Michigan Public Service Commission Requests More Information re: Enbridge Line 5 Tunnel

Here:

Elizabeth LaPensée

Tribal brief here.

Kekek Stark on Anishinaabe Rights of Nature Cases

Kekek Jason Stark has published “Bezhigwan Ji-Izhi-Ganawaabandiyang: The Rights of Nature and its Jurisdictional Application for Anishinaabe Territories” in the Montana Law Review.

An excerpt:

This article examines the tribal law acknowledging the Rights of Na- ture as a deeply embedded traditional Anishinaabe law principle. This traditional law principle acknowledging the rights of nature is crucial for sustaining the Anishinaabe Nations’ relationship with their territorial lands and natural resources. What does it mean to recognize the rights of ma- noomin (wild rice) to “exist, flourish, regenerate, and evolve” or to be pro- tected in its traditional forms, natural diversity, and original integrity? This article then delineates the various ways that the White Earth Band of Ojibwe has codified their relationship with their territorial lands and natural resources into tribal law. While the rights of manoomin and similar laws have been widely touted in the press as important victories for tribal sover- eignty, this article more deeply evaluates the practical effects and applica- tions of this tribal law to determine whether this law can serve as a frame- work for other Tribal Nations or is merely a symbolic gesture. Moving beyond symbolic gestures is essential for tribes to implement legal regimes more protective than those provided by states that may otherwise permit development activities by non-Indian parties within treaty territories.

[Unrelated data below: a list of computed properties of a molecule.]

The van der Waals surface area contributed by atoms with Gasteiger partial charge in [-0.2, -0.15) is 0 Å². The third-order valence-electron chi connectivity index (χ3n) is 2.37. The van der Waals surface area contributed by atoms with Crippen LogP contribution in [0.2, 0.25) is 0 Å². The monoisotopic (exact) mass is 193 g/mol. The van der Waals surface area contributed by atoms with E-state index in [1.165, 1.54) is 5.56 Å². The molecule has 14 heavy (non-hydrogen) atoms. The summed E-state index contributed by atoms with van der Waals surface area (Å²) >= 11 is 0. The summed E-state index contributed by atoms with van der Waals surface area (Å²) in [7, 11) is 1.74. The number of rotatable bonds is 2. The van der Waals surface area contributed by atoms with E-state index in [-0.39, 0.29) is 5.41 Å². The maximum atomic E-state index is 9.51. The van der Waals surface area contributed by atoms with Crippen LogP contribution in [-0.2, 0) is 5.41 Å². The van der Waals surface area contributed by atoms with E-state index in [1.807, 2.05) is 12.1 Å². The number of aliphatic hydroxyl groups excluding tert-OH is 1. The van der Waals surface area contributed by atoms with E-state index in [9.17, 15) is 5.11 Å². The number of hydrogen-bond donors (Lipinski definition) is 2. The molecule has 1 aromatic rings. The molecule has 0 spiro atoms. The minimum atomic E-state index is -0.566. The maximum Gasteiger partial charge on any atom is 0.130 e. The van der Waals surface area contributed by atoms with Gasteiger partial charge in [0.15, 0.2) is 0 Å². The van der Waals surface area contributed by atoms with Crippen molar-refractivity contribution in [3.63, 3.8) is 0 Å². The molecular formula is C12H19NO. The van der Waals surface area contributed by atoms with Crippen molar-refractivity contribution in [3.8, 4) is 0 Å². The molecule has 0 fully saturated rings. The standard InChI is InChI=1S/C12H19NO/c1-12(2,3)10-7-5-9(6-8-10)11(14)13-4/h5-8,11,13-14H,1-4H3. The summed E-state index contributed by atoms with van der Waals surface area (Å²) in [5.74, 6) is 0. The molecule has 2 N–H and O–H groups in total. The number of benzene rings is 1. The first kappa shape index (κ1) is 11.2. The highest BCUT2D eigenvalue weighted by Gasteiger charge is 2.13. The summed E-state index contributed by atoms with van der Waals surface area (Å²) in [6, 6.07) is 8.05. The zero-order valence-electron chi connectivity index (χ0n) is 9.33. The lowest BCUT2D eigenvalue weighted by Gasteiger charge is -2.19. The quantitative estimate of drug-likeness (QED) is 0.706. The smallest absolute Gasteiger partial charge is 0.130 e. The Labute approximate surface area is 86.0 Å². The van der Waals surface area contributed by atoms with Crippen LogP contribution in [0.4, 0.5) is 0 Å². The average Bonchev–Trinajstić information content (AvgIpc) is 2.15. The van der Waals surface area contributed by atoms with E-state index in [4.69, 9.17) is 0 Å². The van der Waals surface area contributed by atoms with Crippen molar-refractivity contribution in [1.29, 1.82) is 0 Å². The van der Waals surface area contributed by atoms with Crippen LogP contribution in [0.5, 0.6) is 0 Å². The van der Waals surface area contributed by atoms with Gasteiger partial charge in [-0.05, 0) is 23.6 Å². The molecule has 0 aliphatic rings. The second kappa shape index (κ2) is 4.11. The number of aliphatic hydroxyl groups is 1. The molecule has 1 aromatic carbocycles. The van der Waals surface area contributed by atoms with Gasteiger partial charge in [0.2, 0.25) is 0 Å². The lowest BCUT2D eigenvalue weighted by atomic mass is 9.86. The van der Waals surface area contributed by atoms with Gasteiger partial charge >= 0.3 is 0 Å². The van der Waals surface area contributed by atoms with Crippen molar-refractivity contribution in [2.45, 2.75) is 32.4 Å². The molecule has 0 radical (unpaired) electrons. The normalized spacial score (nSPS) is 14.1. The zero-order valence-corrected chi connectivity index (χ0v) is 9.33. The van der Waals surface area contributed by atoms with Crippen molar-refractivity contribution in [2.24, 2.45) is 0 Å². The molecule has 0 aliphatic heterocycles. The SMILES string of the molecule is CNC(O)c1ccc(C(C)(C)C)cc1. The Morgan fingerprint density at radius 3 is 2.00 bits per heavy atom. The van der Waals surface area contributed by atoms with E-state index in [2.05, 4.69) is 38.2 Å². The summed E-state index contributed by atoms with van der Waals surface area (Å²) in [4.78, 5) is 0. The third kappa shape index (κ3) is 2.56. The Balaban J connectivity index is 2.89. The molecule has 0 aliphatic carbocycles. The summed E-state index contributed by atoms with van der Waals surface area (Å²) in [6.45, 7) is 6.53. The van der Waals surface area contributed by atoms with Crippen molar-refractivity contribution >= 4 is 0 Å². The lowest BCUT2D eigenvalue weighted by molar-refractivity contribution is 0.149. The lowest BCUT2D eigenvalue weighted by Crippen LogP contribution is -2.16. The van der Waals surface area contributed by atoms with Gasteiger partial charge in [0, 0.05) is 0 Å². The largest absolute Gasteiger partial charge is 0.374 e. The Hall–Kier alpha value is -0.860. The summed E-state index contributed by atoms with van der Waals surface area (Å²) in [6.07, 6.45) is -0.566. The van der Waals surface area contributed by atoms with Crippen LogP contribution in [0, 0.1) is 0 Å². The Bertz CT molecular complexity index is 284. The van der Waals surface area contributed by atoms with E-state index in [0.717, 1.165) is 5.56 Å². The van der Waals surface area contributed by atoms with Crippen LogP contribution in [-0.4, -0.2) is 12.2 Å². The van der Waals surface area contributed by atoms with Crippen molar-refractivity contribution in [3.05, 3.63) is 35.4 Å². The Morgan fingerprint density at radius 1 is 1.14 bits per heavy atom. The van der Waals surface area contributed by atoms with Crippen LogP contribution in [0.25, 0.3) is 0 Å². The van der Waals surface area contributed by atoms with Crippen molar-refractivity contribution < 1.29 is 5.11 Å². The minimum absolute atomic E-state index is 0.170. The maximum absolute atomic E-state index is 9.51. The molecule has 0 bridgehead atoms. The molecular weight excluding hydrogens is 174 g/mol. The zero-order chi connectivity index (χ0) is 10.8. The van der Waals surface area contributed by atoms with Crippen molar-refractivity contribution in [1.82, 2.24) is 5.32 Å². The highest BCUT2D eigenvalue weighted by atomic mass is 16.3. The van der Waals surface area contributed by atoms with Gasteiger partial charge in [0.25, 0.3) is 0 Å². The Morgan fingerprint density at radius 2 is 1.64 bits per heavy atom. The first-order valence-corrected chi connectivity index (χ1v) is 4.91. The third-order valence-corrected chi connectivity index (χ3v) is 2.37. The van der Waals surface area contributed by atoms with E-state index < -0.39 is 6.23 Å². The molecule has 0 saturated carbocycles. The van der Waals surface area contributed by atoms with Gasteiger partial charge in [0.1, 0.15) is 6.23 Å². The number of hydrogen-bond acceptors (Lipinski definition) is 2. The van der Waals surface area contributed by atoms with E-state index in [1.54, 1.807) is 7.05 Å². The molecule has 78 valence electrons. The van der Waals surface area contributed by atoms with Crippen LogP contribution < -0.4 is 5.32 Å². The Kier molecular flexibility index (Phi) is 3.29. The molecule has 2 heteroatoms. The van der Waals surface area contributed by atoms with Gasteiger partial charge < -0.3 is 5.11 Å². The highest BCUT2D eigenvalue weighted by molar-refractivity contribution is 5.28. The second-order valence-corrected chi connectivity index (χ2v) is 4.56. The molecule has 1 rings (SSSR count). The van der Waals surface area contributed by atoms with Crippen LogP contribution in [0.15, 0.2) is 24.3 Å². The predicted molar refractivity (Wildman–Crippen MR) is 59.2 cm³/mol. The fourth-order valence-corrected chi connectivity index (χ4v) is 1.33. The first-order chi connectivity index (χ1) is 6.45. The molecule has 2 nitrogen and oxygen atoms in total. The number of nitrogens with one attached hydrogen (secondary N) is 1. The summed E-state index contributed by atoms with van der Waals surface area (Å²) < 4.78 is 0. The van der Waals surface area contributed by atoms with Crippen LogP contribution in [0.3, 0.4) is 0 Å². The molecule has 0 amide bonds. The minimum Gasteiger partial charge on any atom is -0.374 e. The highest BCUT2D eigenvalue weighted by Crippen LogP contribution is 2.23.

HIGHLY, HIGHLY recommended.

White Earth Ojibwe Appellate Court Dismissed Manoomin Suit against Minnesota DNR

Here is the order in Minnesota Dept. of Natural Resources v. Manoomin dated March 10, 2022:

Prior post here.

Kyle Whyte on Time, Kinship, and Climate Change

Kyle Whyte has posted “Time and Kinship” on SSRN. Here is the abstract:

Climate change is often discussed in terms of linear units of time. This essay covers the meaning of linear time and its implications for how climate change is narrated. There are concerns about how narrating climate change in this way can eclipse issues of justice in the energy transition. There are of course different ways of telling time. This essay provides a narration of climate change inspired by particular Indigenous scholars and writers. These conceptions of time narrate time through kinship, not linearity. One implication is that issues of justice are inseparable from the experience of climate change.